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    4 Ways To Think About The New "Fantastic Four" Cast

    UPDATED: Michael B. Jordan and Kate Mara are set, and Jamie Bell and Miles Teller are in talks, to join Fox's reboot of the franchise. And, of course, fans are excited, confused, and infuriated.

    Fox's reboot of the superhero franchise Fantastic Four with director Josh Trank (Chronicle) is close to signing its full cast, sources close to the production have confirmed to BuzzFeed.

    Fruitvale Station breakout star Michael B. Jordan (who also costarred in Chronicle) will play Johnny Storm, aka the Human Torch. And Kate Mara (House of Cards) will play his sister Sue Storm, aka The Invisible Woman. Jamie Bell (Billy Elliot) is close to a deal to play Ben Grimm, aka the Thing — likely using performance capture technology to make the skinny Bell into the hulking character, a process Bell also used to play the title role in 2011's The Adventures of Tintin.

    Miles Teller (The Spectacular Now, next month's Divergent), meanwhile, is in negotiations to play Reed Richards, aka Mr. Fantastic — but the studio and Teller's reps appear to be focusing on making schedules work, and Teller may have to drop out of this film to fulfill his obligations to Summit Entertainment's planned Divergent sequel, Insurgent. 20th Century Fox has no comment.

    Regardless of who ultimately lands these roles, whenever a studio hits the reset button on a superhero franchise and recasts roles that have been part of the public consciousness for decades — Marvel Comics debuted the Fantastic Four in 1961 — both hardcore fans and casual admirers alike weigh in with their snap judgements. And they usually fall within the following four lines of thought.

    1. It could be, well, fantastic!

    These are four of the most exciting up-and-coming actors working in Hollywood today. And Trank made one of the most exciting superhero movies of the last few years — Chronicle regarded by some an essential rethink of the entire concept of a superhero movie. Matching these actors with this director could result in exactly the kind of revisionist superhero movie that the genre sorely needs. These days, theaters have become ever more glutted with high gloss comic book adaptations that all essentially look and feel the same.

    Besides — and this is no small consideration — anything would likely be better than the two second-rate Fantastic Four movies from 2005 and 2007.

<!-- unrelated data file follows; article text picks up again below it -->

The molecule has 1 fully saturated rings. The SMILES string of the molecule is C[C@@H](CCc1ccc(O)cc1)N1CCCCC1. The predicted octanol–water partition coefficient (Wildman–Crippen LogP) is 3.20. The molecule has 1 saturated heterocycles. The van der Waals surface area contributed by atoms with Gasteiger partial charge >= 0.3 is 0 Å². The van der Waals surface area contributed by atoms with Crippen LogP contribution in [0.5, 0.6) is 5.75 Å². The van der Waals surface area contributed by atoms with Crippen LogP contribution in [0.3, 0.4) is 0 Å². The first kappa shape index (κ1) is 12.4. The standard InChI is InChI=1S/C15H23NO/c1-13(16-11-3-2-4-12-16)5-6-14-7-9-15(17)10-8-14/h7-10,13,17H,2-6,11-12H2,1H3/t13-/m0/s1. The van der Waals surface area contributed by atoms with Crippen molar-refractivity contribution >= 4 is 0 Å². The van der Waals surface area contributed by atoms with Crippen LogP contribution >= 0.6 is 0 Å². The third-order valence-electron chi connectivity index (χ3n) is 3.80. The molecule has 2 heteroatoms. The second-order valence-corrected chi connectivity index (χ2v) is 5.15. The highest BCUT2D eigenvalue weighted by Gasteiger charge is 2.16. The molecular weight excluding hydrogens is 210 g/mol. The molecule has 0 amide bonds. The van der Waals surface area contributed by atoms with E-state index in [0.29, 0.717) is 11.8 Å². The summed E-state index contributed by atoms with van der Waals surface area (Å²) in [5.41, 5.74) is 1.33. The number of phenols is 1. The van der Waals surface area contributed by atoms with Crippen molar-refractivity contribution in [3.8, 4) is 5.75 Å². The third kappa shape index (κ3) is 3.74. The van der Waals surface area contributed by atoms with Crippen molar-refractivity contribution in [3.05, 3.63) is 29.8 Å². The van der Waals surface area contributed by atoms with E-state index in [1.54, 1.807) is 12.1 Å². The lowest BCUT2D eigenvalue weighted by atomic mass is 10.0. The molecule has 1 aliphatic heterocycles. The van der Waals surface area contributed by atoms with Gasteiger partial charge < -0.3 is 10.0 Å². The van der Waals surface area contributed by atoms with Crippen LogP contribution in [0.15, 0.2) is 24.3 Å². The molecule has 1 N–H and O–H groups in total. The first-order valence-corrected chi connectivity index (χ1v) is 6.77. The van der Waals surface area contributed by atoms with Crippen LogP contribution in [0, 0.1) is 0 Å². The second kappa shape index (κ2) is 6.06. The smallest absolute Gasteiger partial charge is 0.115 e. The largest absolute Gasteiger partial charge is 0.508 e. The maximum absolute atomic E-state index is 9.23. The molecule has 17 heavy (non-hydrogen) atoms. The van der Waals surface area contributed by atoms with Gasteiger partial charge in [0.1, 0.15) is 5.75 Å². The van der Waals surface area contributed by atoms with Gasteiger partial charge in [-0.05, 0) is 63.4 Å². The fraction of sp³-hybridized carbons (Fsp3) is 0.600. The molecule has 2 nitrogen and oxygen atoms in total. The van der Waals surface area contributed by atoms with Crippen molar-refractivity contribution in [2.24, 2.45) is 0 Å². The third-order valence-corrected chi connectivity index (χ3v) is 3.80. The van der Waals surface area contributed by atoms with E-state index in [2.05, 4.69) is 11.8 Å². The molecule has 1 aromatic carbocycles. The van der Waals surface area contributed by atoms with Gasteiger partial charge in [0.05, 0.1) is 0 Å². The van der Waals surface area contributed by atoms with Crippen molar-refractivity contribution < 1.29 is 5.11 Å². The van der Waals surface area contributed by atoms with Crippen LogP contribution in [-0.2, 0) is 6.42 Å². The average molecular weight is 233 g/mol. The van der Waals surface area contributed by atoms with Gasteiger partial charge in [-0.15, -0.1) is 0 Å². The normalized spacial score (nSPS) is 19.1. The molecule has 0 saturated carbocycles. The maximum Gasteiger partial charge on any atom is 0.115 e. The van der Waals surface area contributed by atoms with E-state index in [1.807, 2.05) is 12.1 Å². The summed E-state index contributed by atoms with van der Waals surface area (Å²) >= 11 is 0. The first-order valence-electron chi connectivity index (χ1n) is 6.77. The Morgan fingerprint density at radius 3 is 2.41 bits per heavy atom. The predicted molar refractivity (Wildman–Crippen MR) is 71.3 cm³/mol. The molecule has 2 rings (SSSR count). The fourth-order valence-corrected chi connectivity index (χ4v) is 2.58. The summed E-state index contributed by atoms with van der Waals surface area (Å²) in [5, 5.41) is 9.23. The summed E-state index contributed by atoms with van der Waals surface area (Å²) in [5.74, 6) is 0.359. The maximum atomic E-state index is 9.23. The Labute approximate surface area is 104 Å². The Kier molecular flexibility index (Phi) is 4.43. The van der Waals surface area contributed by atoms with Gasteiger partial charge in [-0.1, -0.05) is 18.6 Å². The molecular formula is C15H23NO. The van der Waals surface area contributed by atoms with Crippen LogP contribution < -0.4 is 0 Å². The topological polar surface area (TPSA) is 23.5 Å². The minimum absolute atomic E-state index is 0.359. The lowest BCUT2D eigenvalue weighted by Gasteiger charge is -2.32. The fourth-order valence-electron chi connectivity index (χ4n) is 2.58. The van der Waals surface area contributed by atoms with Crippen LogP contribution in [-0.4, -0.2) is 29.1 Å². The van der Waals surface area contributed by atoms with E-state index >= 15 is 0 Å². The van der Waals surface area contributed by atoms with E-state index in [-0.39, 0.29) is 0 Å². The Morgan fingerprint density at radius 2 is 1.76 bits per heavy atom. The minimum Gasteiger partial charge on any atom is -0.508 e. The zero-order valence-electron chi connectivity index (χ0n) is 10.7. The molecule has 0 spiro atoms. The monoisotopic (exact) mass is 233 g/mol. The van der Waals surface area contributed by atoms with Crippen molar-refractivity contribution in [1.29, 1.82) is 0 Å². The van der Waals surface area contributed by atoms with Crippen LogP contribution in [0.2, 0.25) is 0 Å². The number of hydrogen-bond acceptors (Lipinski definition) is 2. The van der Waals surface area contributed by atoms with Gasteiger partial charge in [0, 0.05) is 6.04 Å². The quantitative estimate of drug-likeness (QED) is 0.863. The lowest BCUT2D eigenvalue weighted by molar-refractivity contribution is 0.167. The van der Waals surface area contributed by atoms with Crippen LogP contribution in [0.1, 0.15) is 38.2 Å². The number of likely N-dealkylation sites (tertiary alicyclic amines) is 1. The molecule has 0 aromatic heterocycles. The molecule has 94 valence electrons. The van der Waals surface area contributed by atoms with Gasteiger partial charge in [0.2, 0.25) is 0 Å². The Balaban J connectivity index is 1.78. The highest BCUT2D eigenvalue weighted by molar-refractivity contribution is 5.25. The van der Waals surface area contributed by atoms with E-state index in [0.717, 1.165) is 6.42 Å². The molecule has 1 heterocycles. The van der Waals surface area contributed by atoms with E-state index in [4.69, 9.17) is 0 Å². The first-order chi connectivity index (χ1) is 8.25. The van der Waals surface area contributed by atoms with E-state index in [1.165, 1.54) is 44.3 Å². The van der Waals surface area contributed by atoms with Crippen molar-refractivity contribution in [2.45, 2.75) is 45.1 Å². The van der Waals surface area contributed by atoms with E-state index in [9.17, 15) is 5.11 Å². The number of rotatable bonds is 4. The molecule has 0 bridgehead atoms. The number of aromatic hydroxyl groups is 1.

2. It could be confusing!

    The earlier Fantastic Four movies at least had the benefit of arriving in theaters before Marvel Studios launched its own "Cinematic Universe." Today, fans may yearn for the kind of Avengers/Fantastic Four crossover that was commonplace in the comics and would be next-to-impossible in Hollywood. (Of course, since Fox does own the film rights to Fantastic Four and the X-Men, there is already heated chatter about those two franchises combining for one film.)

    Also — and not to put too fine a point on this — but Johnny Storm and Sue Storm are supposed to be siblings. Which is still totally possible with Jordan and Mara in the roles, but it's already leading to some confusion, some tortured arguments, some pointed rebukes to those arguments, and some straight-up ugliness.

    3. It could be a disaster!

    Though Teller is indeed an "up-and-coming" actor, that's also another way of saying "really young." Mr. Fantastic is supposed to be an adult. Like, an in-his-40s-with-greying-temples adult. He's the leader, the guy who keeps his more unruly teammates in check. And at 26, should his deal go through, Teller would be the youngest member of this cast.

    Of course, it's totally fine to explore creative variations on an established superhero — Batman alone has been through dozens in comics, on TV, and in feature films. Even color-blind casting like making Johnny Storm black is cool — so long as he's still a cocky hot-head (pun intended). But when you fundamentally re-think a core element of a character — like making the leader of the Fantastic Four the youngest member of the group — you risk changing that character so much that you may as well not call him Mr. Fantastic anymore. Perhaps he'll be Kid Fantastic, or Mr. Still-Figuring-His-Shit-Out-Right-Now?

    It is not a good sign that this movie adaptation will be any better than the first one.

    4. It could be something we will need to be patient about and shouldn't prejudge in either direction!

    Remember when so many people were so upset that Heath Ledger had been cast as the Joker in The Dark Knight? You know, the acclaimed late actor who won a posthumous Oscar for his performance?

    And remember when everyone was so excited to see the sequels to The Matrix? You know, that blissful time before we'd met the Architect, experienced that subterranean rave, and watched Morpheus devolve into a mopey, weepy lump of a character?

    Enthusiasm for a movie is a beautiful thing, and skepticism is a normal reaction, too. But being permanently set in either of those emotions when you've not actually seen a scrap of footage is just silly. (Though it's scheduled for release on June 19, 2015, production on the reboot hasn't yet begun.) Our social media-saturated world encourages snap judgements more than ever, which is why it is even more important now to maintain an open mind — being too excited invites disappointment, and being too pessimistic practically guarantees it. In time, this new Fantastic Four will speak for itself.

    This story has been updated to reflect the most up-to-date status of the prospective cast.